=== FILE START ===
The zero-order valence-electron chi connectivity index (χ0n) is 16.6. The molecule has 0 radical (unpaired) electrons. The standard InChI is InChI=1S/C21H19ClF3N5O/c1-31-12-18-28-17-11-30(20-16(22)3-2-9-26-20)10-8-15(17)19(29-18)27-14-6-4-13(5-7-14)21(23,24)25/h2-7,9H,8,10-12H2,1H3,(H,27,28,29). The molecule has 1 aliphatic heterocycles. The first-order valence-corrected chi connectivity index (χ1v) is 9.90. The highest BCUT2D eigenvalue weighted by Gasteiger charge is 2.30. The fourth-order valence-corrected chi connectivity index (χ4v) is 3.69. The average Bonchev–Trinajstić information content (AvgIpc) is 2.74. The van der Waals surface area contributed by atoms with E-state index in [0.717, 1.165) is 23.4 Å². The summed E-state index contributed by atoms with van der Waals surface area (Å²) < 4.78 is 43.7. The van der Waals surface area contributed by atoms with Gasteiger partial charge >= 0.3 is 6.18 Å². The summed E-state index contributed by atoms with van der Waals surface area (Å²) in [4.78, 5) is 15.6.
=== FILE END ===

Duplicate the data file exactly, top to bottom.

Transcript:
The zero-order valence-electron chi connectivity index (χ0n) is 16.6. The molecule has 0 radical (unpaired) electrons. The standard InChI is InChI=1S/C21H19ClF3N5O/c1-31-12-18-28-17-11-30(20-16(22)3-2-9-26-20)10-8-15(17)19(29-18)27-14-6-4-13(5-7-14)21(23,24)25/h2-7,9H,8,10-12H2,1H3,(H,27,28,29). The molecule has 1 aliphatic heterocycles. The first-order valence-corrected chi connectivity index (χ1v) is 9.90. The highest BCUT2D eigenvalue weighted by Gasteiger charge is 2.30. The fourth-order valence-corrected chi connectivity index (χ4v) is 3.69. The average Bonchev–Trinajstić information content (AvgIpc) is 2.74. The van der Waals surface area contributed by atoms with E-state index in [0.717, 1.165) is 23.4 Å². The summed E-state index contributed by atoms with van der Waals surface area (Å²) < 4.78 is 43.7. The van der Waals surface area contributed by atoms with Gasteiger partial charge >= 0.3 is 6.18 Å². The summed E-state index contributed by atoms with van der Waals surface area (Å²) in [4.78, 5) is 15.6.